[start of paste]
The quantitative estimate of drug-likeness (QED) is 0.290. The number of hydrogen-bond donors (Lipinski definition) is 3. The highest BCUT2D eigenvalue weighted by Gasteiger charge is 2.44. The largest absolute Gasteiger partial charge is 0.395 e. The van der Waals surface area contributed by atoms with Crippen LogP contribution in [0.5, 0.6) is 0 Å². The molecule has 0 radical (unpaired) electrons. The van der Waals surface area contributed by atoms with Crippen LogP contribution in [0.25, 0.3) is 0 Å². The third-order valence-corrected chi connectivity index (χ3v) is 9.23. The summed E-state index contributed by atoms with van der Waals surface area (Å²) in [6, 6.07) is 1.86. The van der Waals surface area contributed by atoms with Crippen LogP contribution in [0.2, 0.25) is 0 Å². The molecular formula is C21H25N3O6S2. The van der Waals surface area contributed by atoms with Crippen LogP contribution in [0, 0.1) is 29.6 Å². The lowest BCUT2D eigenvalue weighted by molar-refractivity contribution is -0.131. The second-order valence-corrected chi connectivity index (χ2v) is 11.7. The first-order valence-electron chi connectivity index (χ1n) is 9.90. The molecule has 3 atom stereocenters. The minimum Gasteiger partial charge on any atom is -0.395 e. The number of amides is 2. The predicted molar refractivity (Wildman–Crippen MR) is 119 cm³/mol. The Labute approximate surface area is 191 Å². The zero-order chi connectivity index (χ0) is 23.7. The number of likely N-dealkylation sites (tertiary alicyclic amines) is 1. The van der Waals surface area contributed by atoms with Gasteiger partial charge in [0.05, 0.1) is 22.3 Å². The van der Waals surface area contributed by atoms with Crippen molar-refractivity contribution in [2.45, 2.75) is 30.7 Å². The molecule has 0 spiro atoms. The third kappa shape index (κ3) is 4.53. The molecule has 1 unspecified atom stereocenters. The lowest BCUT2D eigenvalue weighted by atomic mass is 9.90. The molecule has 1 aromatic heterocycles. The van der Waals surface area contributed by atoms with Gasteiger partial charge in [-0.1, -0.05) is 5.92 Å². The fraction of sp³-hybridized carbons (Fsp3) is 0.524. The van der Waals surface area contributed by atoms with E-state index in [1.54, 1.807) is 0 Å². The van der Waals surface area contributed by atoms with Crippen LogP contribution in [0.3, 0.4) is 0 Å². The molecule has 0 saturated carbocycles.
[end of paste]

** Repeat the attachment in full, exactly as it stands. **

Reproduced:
The quantitative estimate of drug-likeness (QED) is 0.290. The number of hydrogen-bond donors (Lipinski definition) is 3. The highest BCUT2D eigenvalue weighted by Gasteiger charge is 2.44. The largest absolute Gasteiger partial charge is 0.395 e. The van der Waals surface area contributed by atoms with Crippen LogP contribution in [0.5, 0.6) is 0 Å². The molecule has 0 radical (unpaired) electrons. The van der Waals surface area contributed by atoms with Crippen LogP contribution in [0.25, 0.3) is 0 Å². The third-order valence-corrected chi connectivity index (χ3v) is 9.23. The summed E-state index contributed by atoms with van der Waals surface area (Å²) in [6, 6.07) is 1.86. The van der Waals surface area contributed by atoms with Crippen LogP contribution in [0.2, 0.25) is 0 Å². The molecular formula is C21H25N3O6S2. The van der Waals surface area contributed by atoms with Crippen LogP contribution in [0, 0.1) is 29.6 Å². The lowest BCUT2D eigenvalue weighted by molar-refractivity contribution is -0.131. The second-order valence-corrected chi connectivity index (χ2v) is 11.7. The first-order valence-electron chi connectivity index (χ1n) is 9.90. The molecule has 3 atom stereocenters. The minimum Gasteiger partial charge on any atom is -0.395 e. The number of amides is 2. The predicted molar refractivity (Wildman–Crippen MR) is 119 cm³/mol. The Labute approximate surface area is 191 Å². The zero-order chi connectivity index (χ0) is 23.7. The number of likely N-dealkylation sites (tertiary alicyclic amines) is 1. The van der Waals surface area contributed by atoms with Gasteiger partial charge in [0.05, 0.1) is 22.3 Å². The van der Waals surface area contributed by atoms with Crippen molar-refractivity contribution in [2.45, 2.75) is 30.7 Å². The molecule has 0 spiro atoms. The third kappa shape index (κ3) is 4.53. The molecule has 1 unspecified atom stereocenters. The lowest BCUT2D eigenvalue weighted by atomic mass is 9.90. The molecule has 1 aromatic heterocycles. The van der Waals surface area contributed by atoms with Gasteiger partial charge in [-0.1, -0.05) is 5.92 Å². The fraction of sp³-hybridized carbons (Fsp3) is 0.524. The van der Waals surface area contributed by atoms with E-state index in [1.54, 1.807) is 0 Å². The van der Waals surface area contributed by atoms with Crippen LogP contribution in [0.3, 0.4) is 0 Å². The molecule has 0 saturated carbocycles.